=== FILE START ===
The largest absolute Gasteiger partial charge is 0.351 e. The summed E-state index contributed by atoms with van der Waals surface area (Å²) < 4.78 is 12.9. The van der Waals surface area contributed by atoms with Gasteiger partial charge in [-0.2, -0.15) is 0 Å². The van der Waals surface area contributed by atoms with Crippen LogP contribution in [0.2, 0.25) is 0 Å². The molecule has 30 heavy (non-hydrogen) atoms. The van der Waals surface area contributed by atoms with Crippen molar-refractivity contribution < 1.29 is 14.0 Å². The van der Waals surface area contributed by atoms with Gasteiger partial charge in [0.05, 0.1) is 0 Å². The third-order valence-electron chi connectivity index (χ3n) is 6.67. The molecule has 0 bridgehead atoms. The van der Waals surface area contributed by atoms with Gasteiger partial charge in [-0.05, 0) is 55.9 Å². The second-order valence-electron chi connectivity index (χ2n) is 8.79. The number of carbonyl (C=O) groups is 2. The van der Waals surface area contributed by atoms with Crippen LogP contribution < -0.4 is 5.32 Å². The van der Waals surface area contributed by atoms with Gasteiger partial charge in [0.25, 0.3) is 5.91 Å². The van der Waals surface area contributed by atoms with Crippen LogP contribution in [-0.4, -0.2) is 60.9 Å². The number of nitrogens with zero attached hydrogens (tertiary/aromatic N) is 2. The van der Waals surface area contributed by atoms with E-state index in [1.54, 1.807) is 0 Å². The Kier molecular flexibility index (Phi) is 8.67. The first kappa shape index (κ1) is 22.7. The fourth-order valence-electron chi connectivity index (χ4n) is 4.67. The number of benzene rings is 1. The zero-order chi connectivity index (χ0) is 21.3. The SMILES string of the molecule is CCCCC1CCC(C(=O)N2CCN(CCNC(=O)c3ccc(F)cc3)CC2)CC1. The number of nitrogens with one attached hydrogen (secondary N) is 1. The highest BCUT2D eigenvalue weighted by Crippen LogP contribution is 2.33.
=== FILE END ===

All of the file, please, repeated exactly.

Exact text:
The largest absolute Gasteiger partial charge is 0.351 e. The summed E-state index contributed by atoms with van der Waals surface area (Å²) < 4.78 is 12.9. The van der Waals surface area contributed by atoms with Gasteiger partial charge in [-0.2, -0.15) is 0 Å². The van der Waals surface area contributed by atoms with Crippen LogP contribution in [0.2, 0.25) is 0 Å². The molecule has 30 heavy (non-hydrogen) atoms. The van der Waals surface area contributed by atoms with Crippen molar-refractivity contribution < 1.29 is 14.0 Å². The van der Waals surface area contributed by atoms with Gasteiger partial charge in [0.05, 0.1) is 0 Å². The third-order valence-electron chi connectivity index (χ3n) is 6.67. The molecule has 0 bridgehead atoms. The van der Waals surface area contributed by atoms with Gasteiger partial charge in [-0.05, 0) is 55.9 Å². The second-order valence-electron chi connectivity index (χ2n) is 8.79. The number of carbonyl (C=O) groups is 2. The van der Waals surface area contributed by atoms with Crippen LogP contribution < -0.4 is 5.32 Å². The van der Waals surface area contributed by atoms with Gasteiger partial charge in [0.25, 0.3) is 5.91 Å². The van der Waals surface area contributed by atoms with Crippen LogP contribution in [-0.4, -0.2) is 60.9 Å². The number of nitrogens with zero attached hydrogens (tertiary/aromatic N) is 2. The van der Waals surface area contributed by atoms with E-state index in [1.54, 1.807) is 0 Å². The Kier molecular flexibility index (Phi) is 8.67. The first kappa shape index (κ1) is 22.7. The fourth-order valence-electron chi connectivity index (χ4n) is 4.67. The number of benzene rings is 1. The zero-order chi connectivity index (χ0) is 21.3. The SMILES string of the molecule is CCCCC1CCC(C(=O)N2CCN(CCNC(=O)c3ccc(F)cc3)CC2)CC1. The number of nitrogens with one attached hydrogen (secondary N) is 1. The highest BCUT2D eigenvalue weighted by Crippen LogP contribution is 2.33.